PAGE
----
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Blu-Ray: Partie de Campagne | reviews, news & interviews

Blu-Ray: Partie de Campagne

Blu-Ray: Partie de Campagne

Unfinished gem from French master of cinema

Henriette (Sylvie Bataille) and her suitor Henri (George Darnoux)

Partie de Campagne (1946), while not being one of French cinema giant Jean Renoir’s best-known films, unfinished and just under 40 minutes long, is still regarded as an important if not essential example of the director’s multi-faceted and often innovative work.

The somewhat fragmentary story, based, along with many French movies, on a short story by Maupassant, focuses on a brief moment of love between Henriette and Henri, a fun-loving charmer, and evokes the transience of romantic love. The theme of class-difference, which runs through the left-wing director’s work and is central to his masterpieces La Règle du Jeu (1939) and La Grand Illusion (1937), is present in Partie de Campagne, not least the upper-class pretensions of the Parisian shopkeeper’s family on a day-trip into the country.

The bucolic riverside scenes which make up most of the story were shot on location. The director was banking on beautiful summer sunshine, but the weather turned out terrible, with torrents of rain pouring down. With many interruptions, the shoot dragged on and on. The cast fought with each other, and Renoir eventually went off to shoot Les Bas-Fonds. Producer Pierre Braunberger tried to rescue the film, bringing in the poet and screenwriter Jacques Prévert to revise the story, but the production floundered, as Renoir lost interest in the project. The film was finally finished without him and released in 1946.

That the film should have survived a chequered career, is testimony to Renoir’s skill. The film possesses unusual charm, that is enhanced by the actors’ lively performances, exceptional photography by Jean Renoir’s nephew Claude, and some daring directorial decisions. The two chancers who compere for the attentions of the jovial yet pretentious Parisian’ daughter Henriette are beautifully played by George Darnoux (Henri) and Jacques Brunius (Rodolphe). Sylvia Bataille fizzes with feminine charm. There is an unforgettable sequence in which she lets go on a swing, a classic image of erotic abandon, which Renoir manages to capture in a thrilling series of close-ups that sum up the spirit of a film in which good manners are undermined by physical desire.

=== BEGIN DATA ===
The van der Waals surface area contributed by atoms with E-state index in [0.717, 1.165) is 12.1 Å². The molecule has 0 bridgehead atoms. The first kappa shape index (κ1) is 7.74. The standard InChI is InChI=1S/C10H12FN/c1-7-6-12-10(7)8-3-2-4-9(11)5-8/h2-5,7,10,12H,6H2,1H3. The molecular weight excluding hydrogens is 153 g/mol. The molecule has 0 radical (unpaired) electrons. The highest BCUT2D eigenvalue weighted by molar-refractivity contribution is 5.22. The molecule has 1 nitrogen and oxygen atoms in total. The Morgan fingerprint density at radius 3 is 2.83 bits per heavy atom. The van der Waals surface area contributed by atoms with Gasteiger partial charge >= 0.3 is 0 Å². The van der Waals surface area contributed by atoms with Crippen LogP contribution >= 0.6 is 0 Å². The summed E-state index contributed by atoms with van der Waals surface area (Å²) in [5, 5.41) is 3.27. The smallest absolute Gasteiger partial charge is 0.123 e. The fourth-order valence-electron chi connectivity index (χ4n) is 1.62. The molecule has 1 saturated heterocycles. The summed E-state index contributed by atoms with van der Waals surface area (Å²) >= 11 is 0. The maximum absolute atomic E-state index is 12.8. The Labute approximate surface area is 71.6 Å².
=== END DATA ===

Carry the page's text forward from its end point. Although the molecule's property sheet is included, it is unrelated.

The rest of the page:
The film pays homage to the richness and sensuality of the countryside: shrubs and trees brought to swaying life by the wind, the powerful flow of the river, all of which provide context for the amorous story that unfolds, with time working its entropic influence on human emotions. There are echoes of Jean Renoir’s painter father Pierre Auguste’s romance with nature, as well of themes that run through love poetry all the way back to the French Renaissance poet Pierre Ronsard, who commented in a melancholy manner about the evanescent essence of attraction and beauty.

This was a low-budget film, and many of Renoir’s friends helped out: there are walk-on parts for the writer and philosopher George Bataille and the photographer Cartier-Bresson. And the crew includes Jacques Becker and Luchino Visconti.

Partie de Campagne is a unburnished gem of a film, both very much of its time – a dream-world conjured between two terrible World Wars – and daring in its stylistic uses of sensuous close-ups of faces. There is something a little frustrating about an end that feels tagged on, and yet, the whole has an enchanted quality that equals anything else that Renoir created in his immensely fruitful and influential career.

The main bonus item on the disc includes takes that weren’t used, complete with clapper-boards. They have a certain period charm, and remind us that Renoir was one of the first film directors to go for sync sound recorded on location, something we all too easily believe was pioneered in the experimental days of the Nouvelle Vague a quarter of a century later.

The film pays homage to the richness and sensuality of the countryside

rating

Editor Rating: 
4
Average: 4 (1 vote)

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